The Great Commission
P. J. Casebolt
Paden City, West Virginia
Great By Comparison
Much has been written and spoken concerning the content of the commission which was given to the disciples by Jesus. The contents of this commission are listed in the last chapters of Matthew, Mark, Luke, and in John 20:21-23. Evidently, not too much has been said about what is contained in this charge, for there are still many who need to hear and obey it. Maybe we need to emphasize the duty of God's people a little more as pertains to this work, then more will tell it to those who need to hear it.
This commission, or charge, is properly referred to as "great" when we compare it with other commissions. By such a comparison, we can see that these instructions given by Jesus just prior to his journey back to heaven, are much greater because of their scope and importance.
Noah was given the task of building an ark "to the saving of his house" (Heb. 11:7). Much more was included in this charge, such as gathering the living creatures which entered into the ark with Noah. Also, there is indication that some preaching was done in Noah's time (2 Pet. 2:5; 1 Pet. 3:18-20). But, when all was said and done, eight souls were saved from a literal form of destruction. Under the great commission, baptism is designed to save the inward man (Mk. 16:16; 1 Pet. 3:20, 21).
Moses was sent to Egypt to lead God's people out of bondage, and into the promised land of Canaan (Ex. 3:10). Though Moses carried out this charge commendably, it pertained only to the literal bondage of a few thousand people which comprised the nation of Israel (Deut. 7:6,7).
Joshua was then charged by God to complete the mission begun by Moses, by leading them into the land of Canaan (Josh. 1:1-9). Joshua later reminded Israel that by the help of God this mission had been accomplished, and not one thing pertaining to it had failed (Josh. 21:43; 14). This knowledge should put an end to all these latter-day speculations about Israel returning some day to inherit the land of Palestine.
In the days of Ezra and Nehemiah, the great work of rebuilding the temple and the walls of Jerusalem was accomplished. In spite of the magnitude of this undertaking, and efforts to hinder it, upon completion it still only provided a temporary center of activity for a people who were destined to relinquish their right to be God's exclusive people (Isa. 62:1, 2; 65:15). The prophet Jeremiah also told of God's plan to implement a greater system at some future time, and the apostle Paul verified its fulfillment (Jer. 31 and Eph. 1-3).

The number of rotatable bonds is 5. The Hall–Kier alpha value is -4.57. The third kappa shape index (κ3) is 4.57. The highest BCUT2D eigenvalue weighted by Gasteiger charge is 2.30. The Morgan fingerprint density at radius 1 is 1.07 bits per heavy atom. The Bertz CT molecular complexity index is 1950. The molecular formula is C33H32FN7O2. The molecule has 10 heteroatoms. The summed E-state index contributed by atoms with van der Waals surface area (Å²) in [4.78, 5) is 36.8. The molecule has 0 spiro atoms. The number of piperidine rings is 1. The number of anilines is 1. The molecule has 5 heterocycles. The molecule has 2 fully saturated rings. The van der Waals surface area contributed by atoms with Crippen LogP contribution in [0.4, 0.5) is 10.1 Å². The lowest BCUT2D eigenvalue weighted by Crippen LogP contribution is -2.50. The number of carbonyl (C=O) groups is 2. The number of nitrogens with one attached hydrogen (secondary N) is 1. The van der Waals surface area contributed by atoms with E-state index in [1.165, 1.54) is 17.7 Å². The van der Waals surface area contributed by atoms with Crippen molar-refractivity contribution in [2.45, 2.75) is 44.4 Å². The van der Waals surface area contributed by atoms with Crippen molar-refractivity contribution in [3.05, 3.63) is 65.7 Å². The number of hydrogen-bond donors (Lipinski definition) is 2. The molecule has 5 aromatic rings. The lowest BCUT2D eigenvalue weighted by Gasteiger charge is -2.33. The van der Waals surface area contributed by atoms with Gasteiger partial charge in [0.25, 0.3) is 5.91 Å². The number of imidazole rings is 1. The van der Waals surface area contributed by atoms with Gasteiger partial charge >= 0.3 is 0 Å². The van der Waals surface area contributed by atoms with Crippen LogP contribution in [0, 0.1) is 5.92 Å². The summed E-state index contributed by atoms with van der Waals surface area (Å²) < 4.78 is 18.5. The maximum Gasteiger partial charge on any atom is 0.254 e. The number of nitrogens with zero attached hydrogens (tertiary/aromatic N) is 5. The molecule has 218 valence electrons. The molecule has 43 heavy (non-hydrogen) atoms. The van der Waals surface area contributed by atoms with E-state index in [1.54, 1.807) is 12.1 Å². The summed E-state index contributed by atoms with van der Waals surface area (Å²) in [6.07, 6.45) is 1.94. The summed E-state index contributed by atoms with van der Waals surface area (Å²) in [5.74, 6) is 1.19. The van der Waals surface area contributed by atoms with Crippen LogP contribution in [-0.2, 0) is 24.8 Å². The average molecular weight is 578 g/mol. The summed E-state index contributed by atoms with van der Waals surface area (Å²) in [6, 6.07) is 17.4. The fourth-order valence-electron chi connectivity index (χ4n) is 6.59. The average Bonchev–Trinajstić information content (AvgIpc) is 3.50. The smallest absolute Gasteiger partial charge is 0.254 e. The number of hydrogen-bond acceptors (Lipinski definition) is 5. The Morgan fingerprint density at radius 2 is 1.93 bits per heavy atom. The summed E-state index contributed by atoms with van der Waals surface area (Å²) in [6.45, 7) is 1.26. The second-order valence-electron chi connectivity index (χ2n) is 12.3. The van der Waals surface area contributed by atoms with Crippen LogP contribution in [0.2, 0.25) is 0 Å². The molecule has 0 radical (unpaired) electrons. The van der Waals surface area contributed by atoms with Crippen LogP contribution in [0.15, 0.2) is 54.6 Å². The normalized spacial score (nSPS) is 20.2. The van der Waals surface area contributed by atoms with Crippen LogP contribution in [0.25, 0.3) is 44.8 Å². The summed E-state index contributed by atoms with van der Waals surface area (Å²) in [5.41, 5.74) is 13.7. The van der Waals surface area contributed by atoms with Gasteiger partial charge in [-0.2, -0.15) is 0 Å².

"How Much More?"
If these previous efforts were limited in their scope and importance, then how much greater is the commission which surpassed them all! When Jesus sent out the twelve and the seventy, they were still limited to "the lost sheep of the house of Israel" (Mt. 10:5-7; Lk. 10:1-9). Thus, we properly refer to these efforts as a "limited" commission. But, this great commission of which we speak embraces far greater blessings and responsibilities. The consequences for failing to heed its terms are also greater (Heb. 2:1-3; 8:5, 6; 10:29).
There are things in the great commission for both saint and sinner. God's people who are called out of the world have certain duties which pertain to executing this commission. We are to do the going, teaching, and then are to teach further those who heed the terms of the gospel (Mt. 28:19, 20). Those who believe the message are to be baptized for the remission of their sins (Mk. 16:15, 16; Acts 2:38-41). These are then added to the Lord's church, and immediately begin to share in the opportunity to continue carrying out this commission (Acts 2:42, 47; 1 Tim. 3:15).
Implementing The Great Commission
There are those among us (who ought to know better), who claim they cannot see any "plan" or "scheme" in God's efforts to redeem mankind. I would like to ask these blind brethren a few questions. Is this matter of salvation from sin any less important than the building of the ark? The tabernacle? The temple, or the walls of Jerusalem? The deliverance of Israel from Egypt? The task of the twelve and the seventy? If much preparation and planning went into these efforts which pertained to other dispensations of time, and during all this time God had something better and greater in mind, how say some of you that there is no "plan" (Eph. 1:410)? Maybe some are just not satisfied with some of the conditions and requirements of this plan, and try to nullify such by claiming that since there is no plan, there can be no parts to the plan. Well, there are also those who think that by claiming there is no God, or that he is dead, they can escape the consequences of not obeying that God. It will not work. Or, to coin a phrase originating with hunters, "That dog just won't hunt."
Nowhere do we see the importance of a "plan" any more than we do in the implementation of the great commission. Jesus Himself authored this plan, and it is recorded in Acts 1:8, with its several parts. The apostles were to be witnesses of Jesus (1) in Jerusalem, (2) in Judaea, (3) in Samaria, and (4) unto the uttermost part of the earth. If there were those among the early brethren who could see no "plan" in this, it certainly did not deter the apostles in their understanding and implementation of the Lord's will. They preached the gospel first in Jerusalem (Acts 1-7), then in Judaea (Acts 8:1-4), then in Samaria (Acts 8:5), and finally, to the "uttermost part of the earth" (Acts 10; 11:19-21). Instead of trying to minimize the importance of this commission and its contents as sectarians have endeavored to do, we should be telling of its greatness, a characteristic also of Him who gave it.
Truth Magazine XXII: 29, pp. 466